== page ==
Protests sprung up in over 140 cities across America after George Floyd was killed in police custody on May 25. The momentum is still steady even after almost a week of chanting and marching through the streets.
In some ways, this feels different from past protests, said historian Fred Hearns, a retired human rights director for the city of Tampa.
“I don’t think we’ve ever seen anything quite like what we’re seeing now," Hearns said.
“You see how many white people are out in the crowd yelling ‘Black Lives Matter.’ And you see law enforcement officers taking a knee in some cities.”
The pattern, however, is part of the fabric of Tampa Bay’s history: In Tampa Bay, cases where a white police officer killed a black resident and set off days of civil unrest happened in 1967, 1987 and 1996.
“History is instructive,” Hearns said. “And that’s one of the reasons we keep making the same mistakes.”
Here’s a look back at civil unrest from Tampa Bay’s past.
Martin Chambers, 1967
Martin Chambers was 19 when he was shot in the back by a white officer.
On the evening of June 11, 1967, police were looking for three suspects after the burglary of a Tampa photo shop.
They chased the suspects through the Central Park Village housing project. Police officer James Calvert fired — he later said he had been aiming for Chambers’ shoulder.
Chambers’ last words were, “Get me to a hospital, please, mister.”
“He never had an opportunity to go to trial to find out whether or not he was actually involved in that burglary or whether he was just running," Hearns said. “We’ll never really know the truth. He didn’t have his day in court.”
As people gathered near the scene, word spread. Rioting began that evening, with a fire set to the white-owned Central Avenue Market that spread to several other neighborhood businesses.
Three days of protests followed, with fire and looting ravaging the black entertainment district along Central Avenue. An FDLE report said about 400 people rocked a police car and yelled “kill them.”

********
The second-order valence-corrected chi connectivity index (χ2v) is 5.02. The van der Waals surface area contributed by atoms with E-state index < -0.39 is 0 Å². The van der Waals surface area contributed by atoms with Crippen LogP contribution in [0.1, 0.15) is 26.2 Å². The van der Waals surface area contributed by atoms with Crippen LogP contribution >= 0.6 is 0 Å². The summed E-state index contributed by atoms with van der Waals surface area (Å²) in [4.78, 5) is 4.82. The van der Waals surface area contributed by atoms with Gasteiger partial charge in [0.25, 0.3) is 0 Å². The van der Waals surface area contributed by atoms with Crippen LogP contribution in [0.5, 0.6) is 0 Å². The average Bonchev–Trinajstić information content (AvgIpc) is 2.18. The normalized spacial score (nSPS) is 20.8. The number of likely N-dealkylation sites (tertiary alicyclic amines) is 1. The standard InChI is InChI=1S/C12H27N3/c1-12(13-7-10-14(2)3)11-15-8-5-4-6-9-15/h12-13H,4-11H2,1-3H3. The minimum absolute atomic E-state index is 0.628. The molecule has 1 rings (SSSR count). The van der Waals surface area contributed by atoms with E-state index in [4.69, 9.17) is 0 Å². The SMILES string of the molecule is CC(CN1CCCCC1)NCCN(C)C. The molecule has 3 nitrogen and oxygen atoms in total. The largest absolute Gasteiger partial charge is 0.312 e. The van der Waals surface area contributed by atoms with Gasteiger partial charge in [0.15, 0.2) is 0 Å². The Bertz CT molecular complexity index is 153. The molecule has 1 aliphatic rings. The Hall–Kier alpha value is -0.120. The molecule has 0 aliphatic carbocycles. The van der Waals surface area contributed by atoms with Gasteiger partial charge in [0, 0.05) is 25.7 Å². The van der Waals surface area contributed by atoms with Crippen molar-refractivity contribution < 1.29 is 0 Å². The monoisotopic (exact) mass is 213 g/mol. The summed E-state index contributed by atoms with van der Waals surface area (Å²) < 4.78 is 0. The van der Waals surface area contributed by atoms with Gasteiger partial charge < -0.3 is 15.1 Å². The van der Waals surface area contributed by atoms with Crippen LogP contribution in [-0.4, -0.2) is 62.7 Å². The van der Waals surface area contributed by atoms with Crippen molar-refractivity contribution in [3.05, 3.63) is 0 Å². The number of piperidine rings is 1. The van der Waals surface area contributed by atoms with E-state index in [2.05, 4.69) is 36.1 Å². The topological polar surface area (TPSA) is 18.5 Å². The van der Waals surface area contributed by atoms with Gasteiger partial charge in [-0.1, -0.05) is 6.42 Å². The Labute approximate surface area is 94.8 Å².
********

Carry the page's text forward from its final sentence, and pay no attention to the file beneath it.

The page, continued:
To contain the riots, 250 local officers, 235 Florida Highway Patrol Troopers and 500 Florida National Guardsman were summoned. But historians say it was members of the black community that ushered in a sense of calm and diffused the crowds.
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Former Blake High School football coach Jim Williams, Dr. J.O. Brookins and Attorney Delano Stewart approached Hillsborough Sheriff Malcolm Beard with the idea of recruiting black youth from the community to maintain peace.
About 130 black residents were gathered to help. They were called the White Hats, named after the protective helmets that they wore.
The White Hats worked to keep the peace, including on the day after the riots when a review declared that Officer Calvert was justified in shooting Chambers because the teen didn’t stop running when ordered.
Tampa’s Central Avenue had been a bustling black business district, featuring over 100 restaurants and stores as well as clubs that attracted big-name jazz and soul entertainers. But it never fully recovered from the riots.
Dialogue that followed the events opened up housing and employment opportunities for black people, Hearns said.
“You don’t want to think it took the death of somebody to get the nation’s attention," he said. "But that certainly happened here in Tampa in 1967.”
Melvin Hair, 1987
On the night of Feb.18, 1987, Melvin Hair’s mother, Velma Bailey, was playing cards with a group of friends at the College Hill Homes housing project in Tampa.
Hair, a 23-year-old black man, had long been diagnosed with paranoid schizophrenia. He liked to draw pictures of spaceships and follow his mother around. They would wear towels around their necks and pretend to be television characters like the Greatest American Hero and Wonder Woman. Sometimes, he heard voices.